This appendix explains how TensorFlow’s autodiff feature works, and how it compares to other solutions.
Suppose you define a function f(x,y) = x^{2}y + y + 2, and you need its partial derivatives and , typically to perform Gradient Descent (or some other optimization algorithm). Your main options are manual differentiation, symbolic differentiation, numerical differentiation, forward-mode autodiff, and finally reverse-mode autodiff. TensorFlow implements this last option. Let’s go through each of these options.
The first approach is to pick up a pencil and a piece of paper and use your calculus knowledge to derive the partial derivatives manually. For the function f(x,y) just defined, it is not too hard; you just need to use five rules:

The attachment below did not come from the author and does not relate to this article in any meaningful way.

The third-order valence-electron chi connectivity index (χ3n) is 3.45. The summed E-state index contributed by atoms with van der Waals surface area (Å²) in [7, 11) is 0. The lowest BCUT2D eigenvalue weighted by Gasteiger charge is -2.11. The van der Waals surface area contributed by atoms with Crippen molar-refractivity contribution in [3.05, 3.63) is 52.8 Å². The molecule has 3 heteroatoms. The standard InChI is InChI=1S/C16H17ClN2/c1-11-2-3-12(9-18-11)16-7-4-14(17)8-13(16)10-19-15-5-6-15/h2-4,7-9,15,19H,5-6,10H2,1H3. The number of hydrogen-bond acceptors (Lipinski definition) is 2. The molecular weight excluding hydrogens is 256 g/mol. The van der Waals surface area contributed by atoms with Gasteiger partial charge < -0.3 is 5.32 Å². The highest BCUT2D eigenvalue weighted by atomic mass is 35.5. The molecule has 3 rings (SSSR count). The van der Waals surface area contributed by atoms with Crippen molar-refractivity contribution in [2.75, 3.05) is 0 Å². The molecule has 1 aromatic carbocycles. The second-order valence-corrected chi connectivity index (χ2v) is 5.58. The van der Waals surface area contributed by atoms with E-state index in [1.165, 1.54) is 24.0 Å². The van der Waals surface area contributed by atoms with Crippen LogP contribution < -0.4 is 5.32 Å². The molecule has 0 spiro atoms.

The derivative of a constant is 0.
The derivative of λx is λ (where λ is a constant).
The derivative of x^{λ} is λx^{λ – 1}, so the derivative of x^{2} is 2x.
The derivative of a sum of functions is the sum of these functions’ derivatives.
The derivative of λ times a function is λ times its derivative.
From these rules, you can derive Equation D-1:
This approach ...
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